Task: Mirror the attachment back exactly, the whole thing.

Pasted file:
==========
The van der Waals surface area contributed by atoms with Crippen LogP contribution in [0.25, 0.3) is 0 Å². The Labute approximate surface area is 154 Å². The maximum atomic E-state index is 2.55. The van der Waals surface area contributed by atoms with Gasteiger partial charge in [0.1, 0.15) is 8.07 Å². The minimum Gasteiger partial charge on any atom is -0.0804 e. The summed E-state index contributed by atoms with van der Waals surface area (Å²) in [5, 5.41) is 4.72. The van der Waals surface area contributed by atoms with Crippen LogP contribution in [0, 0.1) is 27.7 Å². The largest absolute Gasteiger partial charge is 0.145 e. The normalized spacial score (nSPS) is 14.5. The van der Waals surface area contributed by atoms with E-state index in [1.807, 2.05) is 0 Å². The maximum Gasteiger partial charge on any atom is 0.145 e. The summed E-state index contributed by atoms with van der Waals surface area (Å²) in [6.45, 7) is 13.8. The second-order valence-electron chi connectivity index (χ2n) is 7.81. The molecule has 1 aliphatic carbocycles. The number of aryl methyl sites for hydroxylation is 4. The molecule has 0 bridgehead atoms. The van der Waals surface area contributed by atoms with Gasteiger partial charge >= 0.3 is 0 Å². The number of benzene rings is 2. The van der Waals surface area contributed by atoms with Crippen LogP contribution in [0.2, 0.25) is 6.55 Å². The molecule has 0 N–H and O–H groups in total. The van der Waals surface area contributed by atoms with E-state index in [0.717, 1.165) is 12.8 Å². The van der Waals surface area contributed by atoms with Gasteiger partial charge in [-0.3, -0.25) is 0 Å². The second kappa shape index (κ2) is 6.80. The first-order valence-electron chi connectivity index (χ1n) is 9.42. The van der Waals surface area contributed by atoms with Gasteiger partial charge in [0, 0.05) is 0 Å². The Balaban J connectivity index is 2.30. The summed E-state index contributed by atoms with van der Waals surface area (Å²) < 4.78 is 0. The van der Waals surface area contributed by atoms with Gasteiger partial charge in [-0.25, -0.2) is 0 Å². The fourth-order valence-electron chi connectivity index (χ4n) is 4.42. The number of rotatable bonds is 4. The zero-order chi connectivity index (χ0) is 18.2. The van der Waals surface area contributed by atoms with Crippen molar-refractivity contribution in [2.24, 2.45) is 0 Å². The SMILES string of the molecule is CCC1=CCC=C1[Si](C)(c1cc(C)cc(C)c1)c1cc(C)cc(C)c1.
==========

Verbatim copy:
The van der Waals surface area contributed by atoms with Crippen LogP contribution in [0.25, 0.3) is 0 Å². The Labute approximate surface area is 154 Å². The maximum atomic E-state index is 2.55. The van der Waals surface area contributed by atoms with Gasteiger partial charge in [0.1, 0.15) is 8.07 Å². The minimum Gasteiger partial charge on any atom is -0.0804 e. The summed E-state index contributed by atoms with van der Waals surface area (Å²) in [5, 5.41) is 4.72. The van der Waals surface area contributed by atoms with Crippen LogP contribution in [0, 0.1) is 27.7 Å². The largest absolute Gasteiger partial charge is 0.145 e. The normalized spacial score (nSPS) is 14.5. The van der Waals surface area contributed by atoms with E-state index in [1.807, 2.05) is 0 Å². The maximum Gasteiger partial charge on any atom is 0.145 e. The summed E-state index contributed by atoms with van der Waals surface area (Å²) in [6.45, 7) is 13.8. The second-order valence-electron chi connectivity index (χ2n) is 7.81. The molecule has 1 aliphatic carbocycles. The number of aryl methyl sites for hydroxylation is 4. The molecule has 0 bridgehead atoms. The van der Waals surface area contributed by atoms with Gasteiger partial charge >= 0.3 is 0 Å². The number of benzene rings is 2. The van der Waals surface area contributed by atoms with Crippen LogP contribution in [0.2, 0.25) is 6.55 Å². The molecule has 0 N–H and O–H groups in total. The van der Waals surface area contributed by atoms with E-state index in [0.717, 1.165) is 12.8 Å². The van der Waals surface area contributed by atoms with Gasteiger partial charge in [-0.3, -0.25) is 0 Å². The second kappa shape index (κ2) is 6.80. The first-order valence-electron chi connectivity index (χ1n) is 9.42. The van der Waals surface area contributed by atoms with Gasteiger partial charge in [0, 0.05) is 0 Å². The Balaban J connectivity index is 2.30. The summed E-state index contributed by atoms with van der Waals surface area (Å²) < 4.78 is 0. The van der Waals surface area contributed by atoms with Gasteiger partial charge in [-0.25, -0.2) is 0 Å². The fourth-order valence-electron chi connectivity index (χ4n) is 4.42. The number of rotatable bonds is 4. The zero-order chi connectivity index (χ0) is 18.2. The van der Waals surface area contributed by atoms with Crippen molar-refractivity contribution in [2.24, 2.45) is 0 Å². The SMILES string of the molecule is CCC1=CCC=C1[Si](C)(c1cc(C)cc(C)c1)c1cc(C)cc(C)c1.